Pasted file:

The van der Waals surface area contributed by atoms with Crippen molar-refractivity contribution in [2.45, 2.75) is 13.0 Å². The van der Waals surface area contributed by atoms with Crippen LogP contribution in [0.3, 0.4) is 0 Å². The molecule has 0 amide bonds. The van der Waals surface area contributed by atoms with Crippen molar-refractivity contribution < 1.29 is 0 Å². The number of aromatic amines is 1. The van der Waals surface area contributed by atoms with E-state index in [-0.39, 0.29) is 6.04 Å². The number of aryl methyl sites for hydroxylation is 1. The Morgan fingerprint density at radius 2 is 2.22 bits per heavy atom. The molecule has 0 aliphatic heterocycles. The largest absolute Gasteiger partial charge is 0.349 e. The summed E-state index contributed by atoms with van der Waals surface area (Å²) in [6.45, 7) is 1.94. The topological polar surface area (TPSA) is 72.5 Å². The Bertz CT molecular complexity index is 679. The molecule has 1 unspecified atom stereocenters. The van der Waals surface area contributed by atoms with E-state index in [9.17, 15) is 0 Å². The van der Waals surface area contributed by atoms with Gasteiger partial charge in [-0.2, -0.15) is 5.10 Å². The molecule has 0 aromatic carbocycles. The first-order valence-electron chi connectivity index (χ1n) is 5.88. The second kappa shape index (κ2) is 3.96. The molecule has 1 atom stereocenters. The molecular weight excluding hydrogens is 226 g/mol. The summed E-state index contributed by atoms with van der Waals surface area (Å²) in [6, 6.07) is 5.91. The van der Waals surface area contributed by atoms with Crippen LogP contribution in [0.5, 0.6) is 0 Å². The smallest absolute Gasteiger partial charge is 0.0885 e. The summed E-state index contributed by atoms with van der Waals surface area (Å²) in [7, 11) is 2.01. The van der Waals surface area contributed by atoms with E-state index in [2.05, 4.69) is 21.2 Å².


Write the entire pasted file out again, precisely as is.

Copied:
The van der Waals surface area contributed by atoms with Crippen molar-refractivity contribution in [2.45, 2.75) is 13.0 Å². The van der Waals surface area contributed by atoms with Crippen LogP contribution in [0.3, 0.4) is 0 Å². The molecule has 0 amide bonds. The van der Waals surface area contributed by atoms with Crippen molar-refractivity contribution < 1.29 is 0 Å². The number of aromatic amines is 1. The van der Waals surface area contributed by atoms with E-state index in [-0.39, 0.29) is 6.04 Å². The number of aryl methyl sites for hydroxylation is 1. The Morgan fingerprint density at radius 2 is 2.22 bits per heavy atom. The molecule has 0 aliphatic heterocycles. The largest absolute Gasteiger partial charge is 0.349 e. The summed E-state index contributed by atoms with van der Waals surface area (Å²) in [6.45, 7) is 1.94. The topological polar surface area (TPSA) is 72.5 Å². The Bertz CT molecular complexity index is 679. The molecule has 1 unspecified atom stereocenters. The van der Waals surface area contributed by atoms with E-state index in [9.17, 15) is 0 Å². The van der Waals surface area contributed by atoms with Gasteiger partial charge in [-0.2, -0.15) is 5.10 Å². The molecule has 0 aromatic carbocycles. The first-order valence-electron chi connectivity index (χ1n) is 5.88. The second kappa shape index (κ2) is 3.96. The molecule has 1 atom stereocenters. The molecular weight excluding hydrogens is 226 g/mol. The summed E-state index contributed by atoms with van der Waals surface area (Å²) in [6, 6.07) is 5.91. The van der Waals surface area contributed by atoms with Crippen LogP contribution in [0.5, 0.6) is 0 Å². The smallest absolute Gasteiger partial charge is 0.0885 e. The summed E-state index contributed by atoms with van der Waals surface area (Å²) in [7, 11) is 2.01. The van der Waals surface area contributed by atoms with E-state index in [2.05, 4.69) is 21.2 Å².